American capitalism has always provided openings for hucksters and outright swindlers.
For centuries, this society has been especially receptive to economic innovation and the strategies of wealth-seeking that so often accompany it. Openness to new technologies and new ways of doing business exacerbates information gaps between sellers and buyers. Those gaps, along with the enthusiasm that comes with new products and investment vehicles, create opportunities for fraudulent promoters and the bait-and-switch brigade.
As the journalist Edward Smith noted in the 1920s: “Every social change, every new invention brings to life a fresh manner of separating the sucker and his money. It may be and usually is only a disguised evolution of an older swindle, but it is new to the victim and therefore effective.”
That said, the last few decades—the period since 1980—have seen a dramatic increase in the scale and breadth of American business fraud. Of course, Americans in earlier eras encountered fraudulent investment scandals, like the market manipulations at the Re brokerage firm (which came to light in the early 1960s), or the misrepresentations made by the National Student Marketing Corporation (in the early 1970s). There also were egregious consumer frauds, such as the abusive mode of selling home heating systems by the Holland Furnace Company. But the worst of these episodes took place within medium-sized corporations, or on the fringes of the economy.
Today, fraud has become big business. In the last four decades, fraud cases running into the billions of dollars have become commonplace. So have allegations of marketing duplicity or false accounting against many of the largest corporations operating in the United States. Massive government contracting frauds roiled the defense industry in the 1980s and the healthcare industry the following decade. Consumer frauds have steadily targeted older Americans, first through telemarketing and now via the web.
During the late 1990s and early 2000s, accounting scandals rocked a series of major corporations, including Enron, WorldCom, and Sunbeam. Over the past decade, pyramid schemes such as those run by Bernard Madoff and Allen Stanford have bilked tens of thousands of investors. And in the run-up to the global financial crisis of 2008, the provision of marketing information throughout the entire chain of the American mortgage system became shot through with duplicity, with falsehoods embraced by appraisers, mortgage brokers, third-party loan assessors, underwriters, and distributors of derivatives.
This era of gargantuan fraud scandals is still with us. Even after the reality check of the most recent financial crisis, major fraud scandals keep happening: LIBOR rate-fixing; creation of myriad unauthorized accounts at a major nationwide bank, Wells Fargo; and another alleged billion-dollar pyramid scheme, Platinum Partners.
What accounts for this dramatic growth in the magnitude of corporate deception? The post-1980 preference for deregulation has played a big role. Cuts to enforcement budgets have been a common theme in explanations of fraud episodes. So has the disinclination among policy-makers to impose regulatory constraints on newly emerging markets such as financial derivatives.
A key premise among supporters of deregulation is that the reputational incentives created by markets will serve to check the rankest frauds. Corporations won’t go down the path of duplicity, this way of thinking presumes, because the long-term consequences of lost business can be so devastating. Unfortunately, the behavior of scores of corporations over the past few decades belies this comforting narrative. Companies have so decisively bought into the use of short-term incentives to structure compensation for employees and executives that it’s often hard for them to think much past the next quarter’s financial results.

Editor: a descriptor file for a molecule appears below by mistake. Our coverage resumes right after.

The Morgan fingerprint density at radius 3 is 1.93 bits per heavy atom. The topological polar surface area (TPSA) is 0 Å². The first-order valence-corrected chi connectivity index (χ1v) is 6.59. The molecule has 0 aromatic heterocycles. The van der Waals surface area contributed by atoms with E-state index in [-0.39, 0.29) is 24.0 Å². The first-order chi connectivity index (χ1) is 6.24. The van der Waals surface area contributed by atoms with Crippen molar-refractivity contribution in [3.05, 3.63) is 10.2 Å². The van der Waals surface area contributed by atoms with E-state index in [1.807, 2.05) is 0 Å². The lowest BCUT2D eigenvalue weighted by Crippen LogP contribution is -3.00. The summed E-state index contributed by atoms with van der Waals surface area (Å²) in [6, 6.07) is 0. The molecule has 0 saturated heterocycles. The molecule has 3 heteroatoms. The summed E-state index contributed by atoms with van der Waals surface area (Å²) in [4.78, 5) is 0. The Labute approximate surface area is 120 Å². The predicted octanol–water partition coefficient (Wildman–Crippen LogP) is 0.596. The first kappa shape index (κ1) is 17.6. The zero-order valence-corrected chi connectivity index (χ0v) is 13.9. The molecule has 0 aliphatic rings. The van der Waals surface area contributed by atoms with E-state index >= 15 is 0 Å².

After the 2008 financial crisis, American policy-makers placed a premium on containing marketplace duplicity. Most importantly, Congress created the Consumer Financial Protection Bureau (CFPB), with major duties: improving the flow of financial information to consumers, monitoring the operation of consumer credit markets, and bringing enforcement actions against businesses that engaged in unfair, deceptive, or abusive tactics. The CFPB has worked hard to simplify financial disclosures to consumers, and has clawed back almost $12 billion through a series of settlements with financial firms accused of wrongdoing. But in this same period, Congress also loosened disclosure requirements for many start-ups, a deregulatory move that has raised concerns about new opportunities for fraudulent promotion of new companies.
We now have an administration in Washington that trashes regulation of all sorts and appoints vehement opponents of regulation to run federal agencies. It’s not hard to imagine that enforcement budgets for consumer and investor protection will once again take a big hit, and that federal regulators will adopt a more forgiving posture toward dodgy marketing tactics.
Such policies are their own kind of sucker’s bet. If the Trump Administration implements them, the long history of American business fraud suggests that we can look forward to more headlines about major corporations that have cooked their books or cheated their customers. When scandals of this sort accumulate, they have consequences beyond short-term economic losses. Indeed, they undermine the social trust that underpins our country, and healthy capitalism itself.
Edward Balleisen, the author of the recent book, Fraud: An American History from Barnum to Madoff, is Vice Provost for Interdisciplinary Studies and Associate Professor of History and Public Policy at Duke University.